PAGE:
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The more you want, why not with equal ease
Confess as well your folly, as disease?

The heart resolves this matter in a trice,
'Men only feel the smart, but not the vice.'
When golden angels cease to cure the evil,
You give all royal witchcraft to the devil:
When servile chaplains cry, that birth and place
Indue a peer with honour, truth, and grace,
Look in that breast, most dirty D ***! be fair,
Say, can you find out one such lodger there?
Yet still, not heeding what your heart can teach,
You go to church to hear these flatt'rers preach.
Indeed, could wealth bestow or wit or merit,
A grain of courage, or a spark of spirit,
The wisest man might blush, I must agree,
If D*** lov'd sixpence, more than he.

If there be truth in law, and use can give
A property, that's yours on which you live.
Delightful Abs-court, if its fields afford
Their fruits to you, confesses you its lord:
All Worldly's hens, nay, partridge, sold to town,
His ven'son too, a guinea makes your own:
He bought at thousands, what with better wit
You purchase as you want, and bit by bit;
Now, or long since, what diff'rence will be found?

You pay a penny, and he paid a pound.



Heathcote himself, and such large-acred men, 240

Lords of fat E'sham, or of Lincoln fen,

Buy ev'ry stick of wood that lends them heat,

Buy ev'ry pullet they afford to eat.

Yet these are wights, who fondly call their own
Half that the dev'l o'erlooks from Lincoln town.

The laws of God, as well as of the land,
Abhor a perpetuity should stand:

Estates have wings, and hang in fortune's pow'r
Loose on the point of ev'ry wav'ring hour,
Ready, by force, or of your own accord,


By sale, at least by death, to change their lord.
Man? and for ever? wretch! what wou'dst thou have?
Heir urges heir, like wave impelling wave.

All vast possessions (just the same the case
Whether you call them villa, park, or chace)
Alas, my Bathurst! what will they avail?
Join Cotswold hills to Saperton's fair dale,
Let rising granaries and temples here,
There mingled farms and pyramids appear,
Link towns to towns with avenues of oak,
Enclose whole downs in walls, 'tis all a joke!
Inexorable death shall level all,



And trees, and stones, and farms, and farmer fall.
Gold, silver, iv'ry, vases, sculptur'd high,
Paint, marble, gems, and robes of Persian dye,
There are who have not; and thank heav'n there are,
Who, if they have not, think not worth their care.
Talk what you will of taste, my friend, you'll find
Two of a face, as soon as of a mind.
Why, of two brothers, rich and restless one
Plows, burns, manures, and toils from sun to sun;
The other slights, for women, sports, and wines,
All Townshend's turnips, and all Grovenor's mines:
Why one like Bu* with pay and scorn content,
Bows and votes on, in Court and Parliament;
One, driv'n by strong benevolence of soul,
Shall fly, like Oglethorpe, from pole to pole:

Is known alone to that directing pow'r,
Who forms the genius in the natal hour;
That God of Nature, who, within us still,
Inclines our action, not constrains our will;
Various of temper, as of face or frame,
Each individual: His great end the same.
Yes, sir, how small soever be my heap,
A part I will enjoy, as well as keep.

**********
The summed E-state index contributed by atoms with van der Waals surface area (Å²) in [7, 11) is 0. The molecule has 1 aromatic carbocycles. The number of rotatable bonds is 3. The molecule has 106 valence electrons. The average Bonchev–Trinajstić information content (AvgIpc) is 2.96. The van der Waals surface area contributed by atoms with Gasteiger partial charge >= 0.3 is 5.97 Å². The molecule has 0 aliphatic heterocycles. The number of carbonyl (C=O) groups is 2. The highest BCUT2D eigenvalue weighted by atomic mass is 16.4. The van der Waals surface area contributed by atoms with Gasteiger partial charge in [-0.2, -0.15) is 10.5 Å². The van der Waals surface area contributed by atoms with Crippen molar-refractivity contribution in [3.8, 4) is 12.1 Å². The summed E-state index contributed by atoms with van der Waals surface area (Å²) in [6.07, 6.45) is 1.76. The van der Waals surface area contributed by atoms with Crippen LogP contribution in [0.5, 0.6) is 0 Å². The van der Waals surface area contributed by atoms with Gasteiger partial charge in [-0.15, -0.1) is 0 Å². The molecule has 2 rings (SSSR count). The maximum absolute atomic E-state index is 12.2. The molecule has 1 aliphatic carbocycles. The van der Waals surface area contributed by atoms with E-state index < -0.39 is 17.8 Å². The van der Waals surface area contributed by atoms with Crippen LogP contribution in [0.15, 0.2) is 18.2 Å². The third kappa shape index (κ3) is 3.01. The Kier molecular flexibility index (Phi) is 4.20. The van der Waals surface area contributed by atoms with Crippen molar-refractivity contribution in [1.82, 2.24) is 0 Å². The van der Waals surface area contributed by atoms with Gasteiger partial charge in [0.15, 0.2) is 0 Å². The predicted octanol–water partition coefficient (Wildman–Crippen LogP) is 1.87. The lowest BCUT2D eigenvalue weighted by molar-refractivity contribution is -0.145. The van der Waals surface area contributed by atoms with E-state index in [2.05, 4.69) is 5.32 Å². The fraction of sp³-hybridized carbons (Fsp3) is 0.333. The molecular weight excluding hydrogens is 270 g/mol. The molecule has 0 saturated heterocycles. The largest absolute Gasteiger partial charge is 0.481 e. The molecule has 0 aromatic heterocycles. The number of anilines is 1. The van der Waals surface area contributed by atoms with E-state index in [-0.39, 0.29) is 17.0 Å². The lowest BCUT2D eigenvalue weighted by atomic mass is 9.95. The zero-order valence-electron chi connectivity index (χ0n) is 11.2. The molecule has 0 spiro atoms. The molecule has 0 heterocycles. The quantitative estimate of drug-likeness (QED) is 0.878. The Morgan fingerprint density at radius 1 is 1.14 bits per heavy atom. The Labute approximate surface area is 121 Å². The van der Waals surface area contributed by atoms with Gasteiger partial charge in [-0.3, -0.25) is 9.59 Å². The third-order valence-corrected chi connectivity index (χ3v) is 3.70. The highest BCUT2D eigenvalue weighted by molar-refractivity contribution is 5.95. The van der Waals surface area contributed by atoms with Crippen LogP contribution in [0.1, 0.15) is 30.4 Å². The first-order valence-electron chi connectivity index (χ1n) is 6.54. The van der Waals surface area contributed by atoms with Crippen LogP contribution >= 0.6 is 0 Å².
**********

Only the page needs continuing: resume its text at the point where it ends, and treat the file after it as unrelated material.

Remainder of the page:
My heir may sigh, and think it want of grace
A man so poor would live without a place:
But sure no statute in his favour says,
How free, or frugal, I shall pass my days:
I, who at sometimes spend, at others spare,
Divided between carelessness and care.
'Tis one thing madly to disperse my store;
Another, not to heed to treasure more;
Glad, like a boy, to snatch the first good day,
And pleas'd, if sordid want be far away.
What is't to me (a passenger God wot)
Whether my vessel be first-rate or not?
The ship itself may make a better figure,
But I that sail, am neither less nor bigger.
I neither strut with ev'ry fav'ring breath,
Nor strive with all the tempest in my teeth.
In pow'r, wit, figure, virtue, fortune, plac'd
Behind the foremost, and before the last.

'But why all this of av'rice? I have none.'
I wish you joy, sir, of a tyrant gone;
But does no other lord it at this hour,
As wild and mad? the avarice of pow'r?
Does neither rage inflame, nor fear appall?
Not the black fear of death, that saddens all?




With terrors round, can reason hold her throne,
Despise the known, nor tremble at th' unknown?
Survey both worlds, intrepid and entire,

In spight of witches, devils, dreams and fire?
Pleas'd to look forward, pleas'd to look behind,
And count each birth-day with a grateful mind?
Has life no sourness, drawn so near its end;
Can'st thou endure a foe, forgive a friend?
Has age but melted the rough parts away,
As winter-fruits grow mild e'er they decay?
Or will you think, my friend, your business done,
When, of a hundred thorns, you pull out one?



Learn to live well, or fairly make your will;
You've play'd, and lov'd, and eat, and drank your fill:
Walk sober off; before a sprightlier age

Comes titt'ring on, and shoves you from the stage:
Leave such to trifle with more grace and ease,

Whom folly pleases, and whose follies please.






OT twice a twelve-month you appear in print,
And when it comes, the Court see nothing in't.
You grow correct, that once with rapture writ,
And are, besides, too moral for a wit.
Decay of parts, alas! we all must feel-

Why now, this moment, don't I see you steal?
'Tis all from Horace; Horace long before ye
Said, Tories call'd him Whig, and Whigs a

And taught his Romans, in much better metre,
'To laugh at fools who put their trust in Peter.' 10
But Horace, sir, was delicate, was nice;
Bubo observes, he lash'd no sort of vice:
Horace would say, Sir Billy serv'd the Crown,
Blunt could do bus'ness, H*ggins knew the

In Sappho touch the failings of the sex,
In rev'rend bishops note some small neglects,
And own the Spaniard did a waggish thing,
Who cropt our ears, and sent them to the king.

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